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Tech Giants Are Failing to Inspire Employee Trust. Here Are 4 Ways Your Company Can Do Better. In a time of cultural upheaval, HR mishaps have companies like Google and Tesla hemorrhaging executives. Learn from their mistakes to build a more inclusive workplace culture.

By Jocelyn Kung Edited by Frances Dodds

Opinions expressed by Entrepreneur contributors are their own.

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We live in divisive times, and many of the world's most successful companies are struggling to adapt. Earlier this month, Google's Chief HR leader Eileen Naughton stepped down after years of internal turmoil over a host of issues, including the company's handling of sexual harrassment, crackdowns in workplace free speech, and the termination of employees who spoke out against Google's contracts with U.S. immigration agencies. In the past year Tesla has seen departures of over 20 senior executives, including their senior HR leadership. This kind of high level turnover illustrates the challenges managers face in addressing the needs of an increasingly complex workforce. Passions flare as issues like sexual misconduct and differences in gender, age, race, religion, and sexual orientation all compete for air time.

The one thing everyone has in common is the expectation that the companies they work for genuinely care about them — personally and professionally. Managers now have to take responsibility for employee engagement in addition to KPIs and OKRs. At Google, the dissension was about internal employee policy, but it was also about how their business practices affected society at large. Companies expect their employees to be all-in, and in return, employees want to belong to a tribe that aligns with their personal values.

Creating that sense of belonging is only possible through a proactive cultivation of workplace trust. Trust isn't a soft concept. Trust is the fabric of a healthy culture, and it has real economic value. To build trust, you have to start from a place of openness. It's easy to extend the olive branch in tight communities with shared values or in friendly social circles. But today, the key challenge lies in building trust with people who are not like you — and often people you don't particularly like.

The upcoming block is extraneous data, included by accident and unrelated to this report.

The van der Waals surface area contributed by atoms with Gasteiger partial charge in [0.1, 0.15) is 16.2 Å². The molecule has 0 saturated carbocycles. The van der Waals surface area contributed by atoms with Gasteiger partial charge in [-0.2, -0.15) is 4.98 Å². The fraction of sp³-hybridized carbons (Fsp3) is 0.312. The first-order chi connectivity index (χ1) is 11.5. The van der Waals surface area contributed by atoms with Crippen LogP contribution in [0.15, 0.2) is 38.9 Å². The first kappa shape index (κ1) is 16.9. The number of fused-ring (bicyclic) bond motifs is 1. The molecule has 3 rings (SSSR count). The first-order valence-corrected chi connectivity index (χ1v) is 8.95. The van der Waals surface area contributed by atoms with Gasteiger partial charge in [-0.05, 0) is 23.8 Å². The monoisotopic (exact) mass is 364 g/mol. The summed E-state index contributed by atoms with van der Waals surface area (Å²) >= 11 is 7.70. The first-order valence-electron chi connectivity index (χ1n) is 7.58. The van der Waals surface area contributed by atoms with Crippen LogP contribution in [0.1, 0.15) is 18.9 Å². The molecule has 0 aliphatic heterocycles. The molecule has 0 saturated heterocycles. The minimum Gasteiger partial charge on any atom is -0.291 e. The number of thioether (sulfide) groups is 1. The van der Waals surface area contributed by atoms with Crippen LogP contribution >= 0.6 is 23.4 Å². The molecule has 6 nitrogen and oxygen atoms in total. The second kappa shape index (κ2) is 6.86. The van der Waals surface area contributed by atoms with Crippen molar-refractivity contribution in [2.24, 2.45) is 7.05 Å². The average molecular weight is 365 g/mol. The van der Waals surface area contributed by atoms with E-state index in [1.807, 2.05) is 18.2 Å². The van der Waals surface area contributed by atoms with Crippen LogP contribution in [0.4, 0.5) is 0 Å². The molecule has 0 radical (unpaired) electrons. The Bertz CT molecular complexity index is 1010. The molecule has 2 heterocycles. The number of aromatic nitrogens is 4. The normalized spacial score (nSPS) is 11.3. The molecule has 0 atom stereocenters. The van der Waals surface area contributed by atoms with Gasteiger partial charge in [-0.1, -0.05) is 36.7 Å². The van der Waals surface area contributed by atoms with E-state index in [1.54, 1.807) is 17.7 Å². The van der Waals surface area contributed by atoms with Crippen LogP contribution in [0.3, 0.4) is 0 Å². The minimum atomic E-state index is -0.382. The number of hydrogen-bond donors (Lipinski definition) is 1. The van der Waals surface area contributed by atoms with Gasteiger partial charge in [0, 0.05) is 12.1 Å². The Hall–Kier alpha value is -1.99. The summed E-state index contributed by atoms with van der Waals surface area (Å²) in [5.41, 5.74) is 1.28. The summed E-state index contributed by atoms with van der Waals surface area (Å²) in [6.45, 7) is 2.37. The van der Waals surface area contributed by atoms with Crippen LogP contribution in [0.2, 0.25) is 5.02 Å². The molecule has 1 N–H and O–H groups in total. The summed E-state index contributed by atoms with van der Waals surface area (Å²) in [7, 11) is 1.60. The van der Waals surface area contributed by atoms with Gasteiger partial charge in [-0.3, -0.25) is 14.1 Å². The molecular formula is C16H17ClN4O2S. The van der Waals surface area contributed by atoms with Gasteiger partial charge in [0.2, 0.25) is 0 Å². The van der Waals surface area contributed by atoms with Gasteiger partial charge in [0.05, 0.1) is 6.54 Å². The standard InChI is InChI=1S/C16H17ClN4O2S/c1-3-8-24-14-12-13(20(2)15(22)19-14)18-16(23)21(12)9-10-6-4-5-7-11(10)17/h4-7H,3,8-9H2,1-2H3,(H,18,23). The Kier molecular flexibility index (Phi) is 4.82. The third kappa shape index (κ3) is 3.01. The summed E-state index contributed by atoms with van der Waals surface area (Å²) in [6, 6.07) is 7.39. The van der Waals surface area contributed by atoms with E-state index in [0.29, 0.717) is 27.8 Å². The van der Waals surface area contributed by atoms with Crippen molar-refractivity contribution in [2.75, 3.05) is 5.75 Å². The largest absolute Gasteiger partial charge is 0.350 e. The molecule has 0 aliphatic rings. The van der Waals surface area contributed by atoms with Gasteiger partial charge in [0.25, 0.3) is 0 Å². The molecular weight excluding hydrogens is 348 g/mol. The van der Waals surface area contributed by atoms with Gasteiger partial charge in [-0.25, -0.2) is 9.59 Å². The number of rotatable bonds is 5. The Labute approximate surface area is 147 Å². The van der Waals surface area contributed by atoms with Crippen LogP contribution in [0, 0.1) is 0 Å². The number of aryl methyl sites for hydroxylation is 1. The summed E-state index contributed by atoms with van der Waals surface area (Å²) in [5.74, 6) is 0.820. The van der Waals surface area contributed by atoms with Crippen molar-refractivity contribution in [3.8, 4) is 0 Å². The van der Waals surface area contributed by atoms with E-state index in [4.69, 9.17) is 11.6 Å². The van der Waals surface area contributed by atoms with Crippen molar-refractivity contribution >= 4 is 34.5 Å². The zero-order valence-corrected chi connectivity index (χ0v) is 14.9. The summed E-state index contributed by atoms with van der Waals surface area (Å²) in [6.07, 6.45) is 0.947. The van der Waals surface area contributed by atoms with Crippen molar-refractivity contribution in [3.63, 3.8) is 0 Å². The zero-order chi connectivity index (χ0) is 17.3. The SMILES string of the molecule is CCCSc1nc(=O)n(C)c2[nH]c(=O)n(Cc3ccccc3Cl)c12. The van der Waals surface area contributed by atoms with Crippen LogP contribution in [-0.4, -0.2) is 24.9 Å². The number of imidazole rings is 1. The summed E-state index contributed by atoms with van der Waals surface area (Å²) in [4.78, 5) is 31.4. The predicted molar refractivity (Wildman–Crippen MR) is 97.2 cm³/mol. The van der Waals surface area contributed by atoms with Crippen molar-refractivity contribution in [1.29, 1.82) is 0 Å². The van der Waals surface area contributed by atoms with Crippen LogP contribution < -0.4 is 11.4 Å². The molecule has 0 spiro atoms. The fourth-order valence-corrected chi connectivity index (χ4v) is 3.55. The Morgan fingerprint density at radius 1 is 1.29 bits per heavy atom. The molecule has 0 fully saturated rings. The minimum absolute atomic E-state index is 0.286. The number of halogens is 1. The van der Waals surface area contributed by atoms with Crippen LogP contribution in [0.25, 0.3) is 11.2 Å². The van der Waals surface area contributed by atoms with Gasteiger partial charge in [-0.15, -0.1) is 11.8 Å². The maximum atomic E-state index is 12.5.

Related: This Is Why Employees Trust Their Co-Workers More Than You

4 simple steps to building trust with anyone:

1. I understand you

You can't show respect for someone if you don't understand them. Take time to get to know people before starting to work together. This sounds really simple, but many people jump into assignments and skip this critical step. This is like skydiving without checking your parachute. Today we have four generations in the workplace: Boomers, Gen X, Millenials and Gen Z. There are some big differences in values and preferences that can cause problems if you're not aware of them. Find out what matters most to people: their aspirations, needs, strengths, hot buttons and concerns. If you show sincere interest you will learn how to best connect with, leverage, and communicate with them.

2. I appreciate you